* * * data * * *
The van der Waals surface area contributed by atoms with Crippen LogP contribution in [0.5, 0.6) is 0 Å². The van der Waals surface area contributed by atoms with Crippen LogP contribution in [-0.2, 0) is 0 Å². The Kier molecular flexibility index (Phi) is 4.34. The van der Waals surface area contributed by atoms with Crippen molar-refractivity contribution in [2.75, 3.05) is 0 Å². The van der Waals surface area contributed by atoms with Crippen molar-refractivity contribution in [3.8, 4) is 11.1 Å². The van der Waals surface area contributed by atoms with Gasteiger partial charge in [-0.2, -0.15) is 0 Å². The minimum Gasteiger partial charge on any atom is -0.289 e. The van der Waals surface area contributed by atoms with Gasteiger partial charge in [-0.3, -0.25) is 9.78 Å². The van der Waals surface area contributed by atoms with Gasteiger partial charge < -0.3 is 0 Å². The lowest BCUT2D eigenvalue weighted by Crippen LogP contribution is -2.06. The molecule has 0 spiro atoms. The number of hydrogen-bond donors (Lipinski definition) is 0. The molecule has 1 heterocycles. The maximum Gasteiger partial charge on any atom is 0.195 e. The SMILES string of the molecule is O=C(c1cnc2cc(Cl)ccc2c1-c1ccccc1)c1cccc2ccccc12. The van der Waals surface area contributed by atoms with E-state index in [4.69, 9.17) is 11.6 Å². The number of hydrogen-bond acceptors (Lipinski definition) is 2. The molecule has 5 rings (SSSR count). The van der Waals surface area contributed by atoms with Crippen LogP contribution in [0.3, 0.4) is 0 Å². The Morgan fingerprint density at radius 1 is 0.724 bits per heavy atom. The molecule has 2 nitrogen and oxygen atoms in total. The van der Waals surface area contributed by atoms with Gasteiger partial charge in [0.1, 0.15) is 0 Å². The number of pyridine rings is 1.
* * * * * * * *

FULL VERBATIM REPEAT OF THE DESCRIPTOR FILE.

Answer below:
The van der Waals surface area contributed by atoms with Crippen LogP contribution in [0.5, 0.6) is 0 Å². The van der Waals surface area contributed by atoms with Crippen LogP contribution in [-0.2, 0) is 0 Å². The Kier molecular flexibility index (Phi) is 4.34. The van der Waals surface area contributed by atoms with Crippen molar-refractivity contribution in [2.75, 3.05) is 0 Å². The van der Waals surface area contributed by atoms with Crippen molar-refractivity contribution in [3.8, 4) is 11.1 Å². The van der Waals surface area contributed by atoms with Gasteiger partial charge in [-0.2, -0.15) is 0 Å². The minimum Gasteiger partial charge on any atom is -0.289 e. The van der Waals surface area contributed by atoms with Gasteiger partial charge in [-0.3, -0.25) is 9.78 Å². The van der Waals surface area contributed by atoms with Gasteiger partial charge < -0.3 is 0 Å². The lowest BCUT2D eigenvalue weighted by Crippen LogP contribution is -2.06. The molecule has 0 spiro atoms. The number of hydrogen-bond donors (Lipinski definition) is 0. The molecule has 1 heterocycles. The maximum Gasteiger partial charge on any atom is 0.195 e. The SMILES string of the molecule is O=C(c1cnc2cc(Cl)ccc2c1-c1ccccc1)c1cccc2ccccc12. The van der Waals surface area contributed by atoms with E-state index in [4.69, 9.17) is 11.6 Å². The number of hydrogen-bond acceptors (Lipinski definition) is 2. The molecule has 5 rings (SSSR count). The van der Waals surface area contributed by atoms with Crippen LogP contribution in [0.3, 0.4) is 0 Å². The Morgan fingerprint density at radius 1 is 0.724 bits per heavy atom. The molecule has 2 nitrogen and oxygen atoms in total. The van der Waals surface area contributed by atoms with Gasteiger partial charge in [0.1, 0.15) is 0 Å². The number of pyridine rings is 1.